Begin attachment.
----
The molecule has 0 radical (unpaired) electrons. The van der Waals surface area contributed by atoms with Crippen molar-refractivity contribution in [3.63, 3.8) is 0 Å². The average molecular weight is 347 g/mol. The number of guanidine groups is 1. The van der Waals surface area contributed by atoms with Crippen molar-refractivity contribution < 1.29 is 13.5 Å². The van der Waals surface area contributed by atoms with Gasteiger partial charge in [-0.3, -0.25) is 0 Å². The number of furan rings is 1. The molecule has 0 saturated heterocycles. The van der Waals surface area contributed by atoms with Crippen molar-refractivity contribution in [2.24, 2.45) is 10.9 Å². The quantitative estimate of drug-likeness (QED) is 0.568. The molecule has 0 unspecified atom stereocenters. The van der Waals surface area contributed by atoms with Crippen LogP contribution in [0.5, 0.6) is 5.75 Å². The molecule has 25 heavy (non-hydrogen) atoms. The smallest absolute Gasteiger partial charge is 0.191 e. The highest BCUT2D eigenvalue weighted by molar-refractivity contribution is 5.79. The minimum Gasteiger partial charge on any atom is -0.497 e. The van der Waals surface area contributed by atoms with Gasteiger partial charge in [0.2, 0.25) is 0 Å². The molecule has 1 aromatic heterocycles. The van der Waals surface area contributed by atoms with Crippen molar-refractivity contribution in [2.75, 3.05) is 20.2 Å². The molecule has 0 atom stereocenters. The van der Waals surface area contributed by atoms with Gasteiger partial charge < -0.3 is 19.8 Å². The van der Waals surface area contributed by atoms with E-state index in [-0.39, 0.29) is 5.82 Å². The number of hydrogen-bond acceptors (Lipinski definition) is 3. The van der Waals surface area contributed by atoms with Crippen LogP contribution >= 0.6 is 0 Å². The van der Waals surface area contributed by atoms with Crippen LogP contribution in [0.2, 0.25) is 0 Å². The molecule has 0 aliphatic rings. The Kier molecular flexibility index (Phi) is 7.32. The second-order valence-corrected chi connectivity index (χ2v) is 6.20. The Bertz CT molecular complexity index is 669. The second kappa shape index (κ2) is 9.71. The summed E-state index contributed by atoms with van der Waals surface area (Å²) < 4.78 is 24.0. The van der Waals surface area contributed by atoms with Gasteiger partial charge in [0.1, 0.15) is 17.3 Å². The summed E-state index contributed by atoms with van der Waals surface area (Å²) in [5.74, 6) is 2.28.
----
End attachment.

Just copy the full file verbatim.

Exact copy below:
The molecule has 0 radical (unpaired) electrons. The van der Waals surface area contributed by atoms with Crippen molar-refractivity contribution in [3.63, 3.8) is 0 Å². The average molecular weight is 347 g/mol. The number of guanidine groups is 1. The van der Waals surface area contributed by atoms with Crippen molar-refractivity contribution < 1.29 is 13.5 Å². The van der Waals surface area contributed by atoms with Gasteiger partial charge in [-0.3, -0.25) is 0 Å². The number of furan rings is 1. The molecule has 0 saturated heterocycles. The van der Waals surface area contributed by atoms with Crippen molar-refractivity contribution in [2.24, 2.45) is 10.9 Å². The quantitative estimate of drug-likeness (QED) is 0.568. The molecule has 0 unspecified atom stereocenters. The van der Waals surface area contributed by atoms with Crippen LogP contribution in [0.5, 0.6) is 5.75 Å². The molecule has 25 heavy (non-hydrogen) atoms. The smallest absolute Gasteiger partial charge is 0.191 e. The highest BCUT2D eigenvalue weighted by molar-refractivity contribution is 5.79. The minimum Gasteiger partial charge on any atom is -0.497 e. The van der Waals surface area contributed by atoms with Gasteiger partial charge in [0.2, 0.25) is 0 Å². The molecule has 1 aromatic heterocycles. The van der Waals surface area contributed by atoms with Crippen molar-refractivity contribution in [2.75, 3.05) is 20.2 Å². The molecule has 0 atom stereocenters. The van der Waals surface area contributed by atoms with Gasteiger partial charge < -0.3 is 19.8 Å². The van der Waals surface area contributed by atoms with E-state index in [-0.39, 0.29) is 5.82 Å². The number of hydrogen-bond acceptors (Lipinski definition) is 3. The van der Waals surface area contributed by atoms with Crippen LogP contribution >= 0.6 is 0 Å². The van der Waals surface area contributed by atoms with Crippen LogP contribution in [0.2, 0.25) is 0 Å². The molecule has 0 aliphatic rings. The Kier molecular flexibility index (Phi) is 7.32. The second-order valence-corrected chi connectivity index (χ2v) is 6.20. The Bertz CT molecular complexity index is 669. The second kappa shape index (κ2) is 9.71. The summed E-state index contributed by atoms with van der Waals surface area (Å²) < 4.78 is 24.0. The van der Waals surface area contributed by atoms with Gasteiger partial charge in [0.1, 0.15) is 17.3 Å². The summed E-state index contributed by atoms with van der Waals surface area (Å²) in [5.74, 6) is 2.28.